The capital gain would need to be reported to HMRC within 60 days of completion of the sale by submitting a capital gains tax return, and any capital gains tax due would also be payable by this date.

You would also need to report the sale on your self assessment tax return for the year of the sale.

If the house is sold in the current year – 2022/23 – the tax return reporting the sale would be due by 31 January 2024.

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Bluewater grows its entertainment offer (GB)

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Landsec has announced the opening of a third ‘UK first’ attraction at Bluewater, Kent as the destination expands its partnership with Hangloose Adventures. Skydive, a free-fall experience not found anywhere else in Europe, and the UK’s only outdoor skydive machine has opened at the centre. It follows on from Europe’s biggest purpose-built giant swing, standing at 46-metre tall, which opened at Bluewater earlier this month.  

 

The announcement builds on a successful first year for Hangloose’s initial attraction Skywire, the longest zip wire in England, which has welcomed 30,000 guests since launching at Bluewater last June. Landsec will continue to work with Hangloose to expand its offering, with up to five more experiences set to open at the centre by 2024: a bungee tower, giant slide, clip and climb, waterdrop boulding wall, and Via Ferrata, a route-marked climb using metal rails and rungs embedded in Bluewater’s cliff walls.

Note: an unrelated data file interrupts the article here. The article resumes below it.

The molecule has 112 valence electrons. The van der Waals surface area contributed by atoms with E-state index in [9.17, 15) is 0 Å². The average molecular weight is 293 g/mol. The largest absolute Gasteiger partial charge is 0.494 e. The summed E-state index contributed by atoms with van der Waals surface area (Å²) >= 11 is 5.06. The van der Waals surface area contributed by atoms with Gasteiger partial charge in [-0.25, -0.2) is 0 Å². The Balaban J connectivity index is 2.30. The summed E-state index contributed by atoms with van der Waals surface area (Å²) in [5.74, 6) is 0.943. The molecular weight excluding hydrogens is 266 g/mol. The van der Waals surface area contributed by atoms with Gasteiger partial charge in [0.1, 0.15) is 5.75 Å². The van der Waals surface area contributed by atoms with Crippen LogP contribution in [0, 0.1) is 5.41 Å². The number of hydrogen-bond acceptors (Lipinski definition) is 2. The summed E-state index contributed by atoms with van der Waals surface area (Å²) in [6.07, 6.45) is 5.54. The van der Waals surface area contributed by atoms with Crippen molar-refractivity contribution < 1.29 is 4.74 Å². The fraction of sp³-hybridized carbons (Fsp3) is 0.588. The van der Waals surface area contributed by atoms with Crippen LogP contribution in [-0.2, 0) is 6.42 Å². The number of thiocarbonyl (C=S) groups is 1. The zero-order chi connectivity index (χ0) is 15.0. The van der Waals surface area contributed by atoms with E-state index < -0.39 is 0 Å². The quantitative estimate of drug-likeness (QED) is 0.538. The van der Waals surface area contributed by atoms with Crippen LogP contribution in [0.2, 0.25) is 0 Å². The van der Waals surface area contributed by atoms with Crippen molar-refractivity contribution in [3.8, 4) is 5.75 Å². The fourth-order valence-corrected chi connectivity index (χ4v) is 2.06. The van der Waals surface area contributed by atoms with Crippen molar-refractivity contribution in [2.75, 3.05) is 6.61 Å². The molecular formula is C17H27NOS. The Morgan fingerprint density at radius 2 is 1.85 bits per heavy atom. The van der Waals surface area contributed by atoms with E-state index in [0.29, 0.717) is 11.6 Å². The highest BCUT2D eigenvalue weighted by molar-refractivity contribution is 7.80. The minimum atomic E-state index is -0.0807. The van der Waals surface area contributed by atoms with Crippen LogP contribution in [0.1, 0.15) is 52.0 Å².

Mark Warne, Brand Account Director F&B and Leisure at Landsec commented: “Delivering new experiences which are unique to Bluewater is central to our overall offer for guests. Hangloose’s innovative concept raises the bar when it comes to leisure attractions and draws guests from across the UK to Kent. By partnering with Hangloose to grow their business and create shared value, we’ll be able to give guests even more exciting experiences every time they visit.”

 

Brian Phelps, MD of Hangloose Adventure, said: “Since the beginning, we’ve worked closely with Landsec to grow our leisure concept and drive performance, putting us in a unique position where we’re able to expand our offer after only a year. We’ve enjoyed great success at Bluewater so far and are already thinking about how we can provide even bigger and better experiences in the future.”

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Author with immaculate house offers ten tips for a clean home

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Is this the secret to NEVER having to clean? Houseproud author claims she saves hours by sticking to a ten-step mantra – including banning chairs in bedrooms, wiping as you cook and only ironing shirts and dresses

  • UK writer Natali Juste Simmonds says she’s cracked keeping a home clean, by sticking to a few simple ground rules – and making sure family members comply
  • She shared top ten tips for keeping a home spotless with her 20,000 followers
  • Among them are ditching a toilet brush in the bathroom, not having a chair in the bedroom and cleaning  the kitchen while you cook

A houseproud author has revealed her ten essential tips for keeping a house spotless – saying simple ground rules for family members and cleaning as you go means never wasting time on dull chores. 

Writer Natali Juste Simmonds, who was born in the UK but now lives in the Netherlands, penned her top ways to keep on top of cleaning on Twitter, saying she has time to focus on her writing because she follows her own advice about dodging ‘thankless’ cleaning tasks. 

The author of a series of paranormal romance novels told her 20,000 followers on Twitter: ‘I know so many people who spend hours cleaning up after their family every day, but I refuse to. 

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UK writer Natali Juste Simmonds says she's cracked keeping a home clean, by sticking to a few simple ground rules - and making sure family members comply